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The region will need US $1.1 trillion in gas and power investments by 2030, study reveals.
The politically volatile Middle East and North Africa (MENA) is in the early stage of an “unprecedented investment boom,” according to a new study by IHS CERA.
The study, “Thirst For Growth: Outlook for Gas and Power in the Middle East and North Africa,” finds that despite an unprecedented number of upheavals in the region during the past 18 months, key demographic, socioeconomic, energy, and capital market drivers have, for the most part, remained unchanged. In addition, “These drivers point generally toward a long-term boom in gas and power investments.”
Such investment could result in MENA becoming the most electricity-intensive region in the world during the next 20 years, the study suggests, and that the potential exists for “one or more gas/power hubs to emerge across the region.”
The study estimates that the region will need to add 310 gigawatts and will need $1.1 trillion in gas and power investments by 2030. Of the 310 gigawatts that are needed, 190 will be available for the private sector, primarily in Saudi Arabia, the United Arab Emirates, Oman, Morocco, and Egypt, and are estimated at $155 billion worth of investments.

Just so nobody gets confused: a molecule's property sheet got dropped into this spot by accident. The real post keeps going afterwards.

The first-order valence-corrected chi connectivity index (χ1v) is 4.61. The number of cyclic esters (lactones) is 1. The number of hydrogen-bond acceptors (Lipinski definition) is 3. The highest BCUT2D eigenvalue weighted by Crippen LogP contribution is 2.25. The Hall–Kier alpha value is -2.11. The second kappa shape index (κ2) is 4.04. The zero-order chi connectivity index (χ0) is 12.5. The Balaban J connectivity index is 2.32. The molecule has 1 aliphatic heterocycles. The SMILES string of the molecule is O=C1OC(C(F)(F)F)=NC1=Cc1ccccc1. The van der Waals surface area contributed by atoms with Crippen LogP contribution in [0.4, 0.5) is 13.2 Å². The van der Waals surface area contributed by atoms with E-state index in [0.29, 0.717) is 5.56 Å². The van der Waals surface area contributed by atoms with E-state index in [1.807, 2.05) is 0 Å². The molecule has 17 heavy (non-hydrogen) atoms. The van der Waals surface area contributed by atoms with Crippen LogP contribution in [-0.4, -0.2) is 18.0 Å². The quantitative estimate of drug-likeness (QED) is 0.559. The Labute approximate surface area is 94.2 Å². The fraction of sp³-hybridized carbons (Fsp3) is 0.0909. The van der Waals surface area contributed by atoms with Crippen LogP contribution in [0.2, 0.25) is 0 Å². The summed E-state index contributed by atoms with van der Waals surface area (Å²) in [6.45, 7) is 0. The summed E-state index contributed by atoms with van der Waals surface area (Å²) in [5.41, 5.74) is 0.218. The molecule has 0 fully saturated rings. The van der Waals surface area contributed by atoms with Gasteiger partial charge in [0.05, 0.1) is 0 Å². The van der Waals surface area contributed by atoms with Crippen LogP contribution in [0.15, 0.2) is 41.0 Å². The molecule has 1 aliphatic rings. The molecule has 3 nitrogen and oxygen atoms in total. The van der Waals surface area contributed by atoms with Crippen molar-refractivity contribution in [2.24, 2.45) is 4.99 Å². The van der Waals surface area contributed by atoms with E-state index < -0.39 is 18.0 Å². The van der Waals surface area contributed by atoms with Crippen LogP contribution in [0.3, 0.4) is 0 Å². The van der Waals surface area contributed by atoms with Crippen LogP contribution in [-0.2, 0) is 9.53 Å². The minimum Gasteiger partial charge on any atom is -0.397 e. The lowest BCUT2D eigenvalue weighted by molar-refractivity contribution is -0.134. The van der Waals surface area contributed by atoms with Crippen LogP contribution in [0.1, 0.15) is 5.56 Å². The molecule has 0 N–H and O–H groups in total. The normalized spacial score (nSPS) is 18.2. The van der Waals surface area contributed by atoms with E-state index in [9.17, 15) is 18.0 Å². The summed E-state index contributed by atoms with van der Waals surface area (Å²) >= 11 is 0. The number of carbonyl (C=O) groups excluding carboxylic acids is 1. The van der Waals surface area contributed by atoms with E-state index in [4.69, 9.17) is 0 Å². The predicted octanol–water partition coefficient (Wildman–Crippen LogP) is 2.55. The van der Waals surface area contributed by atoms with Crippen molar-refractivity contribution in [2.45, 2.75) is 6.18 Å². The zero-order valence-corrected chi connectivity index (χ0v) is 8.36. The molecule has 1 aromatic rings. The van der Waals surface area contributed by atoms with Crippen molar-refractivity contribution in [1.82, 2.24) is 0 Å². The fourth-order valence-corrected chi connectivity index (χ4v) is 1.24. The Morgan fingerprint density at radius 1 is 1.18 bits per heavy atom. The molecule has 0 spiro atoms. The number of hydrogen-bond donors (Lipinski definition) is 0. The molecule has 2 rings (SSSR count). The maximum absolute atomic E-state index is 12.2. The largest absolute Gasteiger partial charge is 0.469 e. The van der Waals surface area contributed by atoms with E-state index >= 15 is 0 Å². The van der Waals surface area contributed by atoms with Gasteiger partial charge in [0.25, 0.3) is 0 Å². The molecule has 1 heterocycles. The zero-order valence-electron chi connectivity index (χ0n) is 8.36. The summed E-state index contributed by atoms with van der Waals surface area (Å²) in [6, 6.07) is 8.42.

Two major factors drive those investments: An urgent political imperative for all governments in the region to develop their national economies to provide a higher standard of living to young, increasingly urbanized and growing populations, and a huge buildup of capital in the hands of certain MENA states due to high oil prices and a growing determination to invest these funds domestically or regionally.
Although the study claims key drivers remain relatively unchanged despite the popular unrest, investors in the region still face challenges. Ten of the 18 countries in the region theoretically have enough proven gas reserves to cover export commitments and cumulated demand for the next 20 years, but the reality is much more dire.
“Much of this gas is either locked in reservoir caps, is required for reinjection, or is not economic to develop based on current local pricing and upstream fiscal terms,” the study states. North Africa’s supply will be particularly tight without major reforms on supply and demand, but it is hoped that shale gas in Algeria, Jordan, and Saudi Arabia could reverse shortages.
The study also theorizes that though there is a momentum in the region to increase prices, prices are unlikely to fully reflect opportunity costs. “This would be politically difficult to push through and unnecessary for sustained financing,” according to the study. “Tariff adjustment will be a gradual and staged process reflecting the conflicting policy pressures of investment needs, tight government budgets, consumer sensitivities, and legacy drag.”
Contact the author, Caroline Evans, at email@example.com.